Shifting international trade patterns at America’s seaports – with mega-size vessels requiring higher capacity road and rail connections serving ports, along with deeper harbors, bigger cranes and sturdier berths – can bolster a region’s economy while straining its infrastructure. Because there’s no stopping these trade shifts, ports – and the communities they serve – must learn to adapt in order to bolster job growth, prevent traffic snarls and remain competitive.
To address these issues, executives representing Port Tampa Bay and the American Association of Port Authorities (AAPA) – the unified and recognized voice of America's seaports – will hold a media briefing on Thursday, Jan. 21 at 10:30 a.m. The briefing is part of the ninth annual Shifting International Trade Routes conference at Le Méridien Tampa Hotel, in Tampa, Fla., Jan. 21-22. Hosted by Port Tampa Bay, the program is sponsored by AAPA, in cooperation with the U.S. Maritime Administration (MARAD) and the Transportation Research Board (TRB).
Speakers will include Port Tampa Bay President and CEO Paul Anderson, together with Saint John (New Brunswick) Port Authority President and CEO Jim Quinn (who serves as AAPA’s 2015/16 Chairman of the Board) and AAPA President and CEO Kurt Nagle. They will discuss key issues affecting international trade, and important trends and variables like global trade demand and its effects on domestic exports. They will also discuss funding for critical transportation infrastructure, such as waterside and landside improvements that are necessary to keep ports, as well as local and regional economies, viable. All three presenters are highly seasoned maritime industry experts who will offer unique and complementary perspectives on dominant trade, transportation and infrastructure issues that affect nearly all Western Hemisphere seaports.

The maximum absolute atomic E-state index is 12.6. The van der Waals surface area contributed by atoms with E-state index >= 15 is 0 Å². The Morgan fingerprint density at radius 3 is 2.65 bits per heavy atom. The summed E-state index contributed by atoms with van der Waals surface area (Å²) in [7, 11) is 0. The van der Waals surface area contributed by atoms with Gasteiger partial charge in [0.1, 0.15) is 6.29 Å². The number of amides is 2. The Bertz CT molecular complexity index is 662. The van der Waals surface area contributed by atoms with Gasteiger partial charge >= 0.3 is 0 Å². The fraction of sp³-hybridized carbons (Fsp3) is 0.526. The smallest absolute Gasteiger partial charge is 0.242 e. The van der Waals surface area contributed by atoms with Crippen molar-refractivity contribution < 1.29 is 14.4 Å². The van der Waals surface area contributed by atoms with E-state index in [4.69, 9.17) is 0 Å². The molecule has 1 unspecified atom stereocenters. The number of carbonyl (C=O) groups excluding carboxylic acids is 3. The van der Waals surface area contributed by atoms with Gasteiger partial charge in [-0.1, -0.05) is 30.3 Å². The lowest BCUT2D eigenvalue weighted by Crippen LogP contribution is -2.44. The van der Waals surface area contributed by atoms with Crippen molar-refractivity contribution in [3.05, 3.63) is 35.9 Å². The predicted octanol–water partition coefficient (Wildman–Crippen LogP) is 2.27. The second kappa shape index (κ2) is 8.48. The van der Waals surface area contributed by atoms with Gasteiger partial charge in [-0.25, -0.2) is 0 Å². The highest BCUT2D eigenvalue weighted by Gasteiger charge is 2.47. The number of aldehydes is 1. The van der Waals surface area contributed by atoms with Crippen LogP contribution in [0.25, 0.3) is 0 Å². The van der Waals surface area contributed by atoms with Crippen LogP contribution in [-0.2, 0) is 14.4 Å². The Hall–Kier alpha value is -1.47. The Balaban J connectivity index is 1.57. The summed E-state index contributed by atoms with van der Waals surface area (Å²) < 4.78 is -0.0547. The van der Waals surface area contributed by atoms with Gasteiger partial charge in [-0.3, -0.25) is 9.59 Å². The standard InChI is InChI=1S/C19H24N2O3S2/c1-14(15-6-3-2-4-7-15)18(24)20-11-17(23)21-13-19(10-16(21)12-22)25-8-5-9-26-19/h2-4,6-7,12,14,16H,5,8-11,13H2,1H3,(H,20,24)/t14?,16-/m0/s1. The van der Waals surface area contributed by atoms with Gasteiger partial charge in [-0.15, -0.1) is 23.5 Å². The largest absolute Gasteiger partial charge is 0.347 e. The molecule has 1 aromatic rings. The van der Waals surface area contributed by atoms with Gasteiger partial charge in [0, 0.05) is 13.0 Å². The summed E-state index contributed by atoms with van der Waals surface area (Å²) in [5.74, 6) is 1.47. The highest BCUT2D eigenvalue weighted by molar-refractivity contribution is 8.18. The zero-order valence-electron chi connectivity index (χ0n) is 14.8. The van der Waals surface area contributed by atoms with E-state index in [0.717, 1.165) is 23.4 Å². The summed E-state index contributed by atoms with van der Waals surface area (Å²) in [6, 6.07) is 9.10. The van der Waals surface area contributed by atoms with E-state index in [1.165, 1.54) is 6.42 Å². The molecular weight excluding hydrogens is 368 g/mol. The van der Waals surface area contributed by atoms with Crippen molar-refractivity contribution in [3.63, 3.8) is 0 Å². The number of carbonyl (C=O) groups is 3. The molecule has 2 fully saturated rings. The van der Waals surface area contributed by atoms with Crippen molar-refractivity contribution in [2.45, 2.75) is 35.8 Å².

The 2016 Shifting International Trade Routes program began in Tampa in 2008 and is now one of AAPA’s best attended conferences. Speakers will address the international economic outlook and shifts in global trade; discuss infrastructure needs from the perspective of cargo owners, ocean carriers, ports, terminal operators, warehouse and distribution centers, and rail interests, and provide an update on the project to expand the Panama Canal.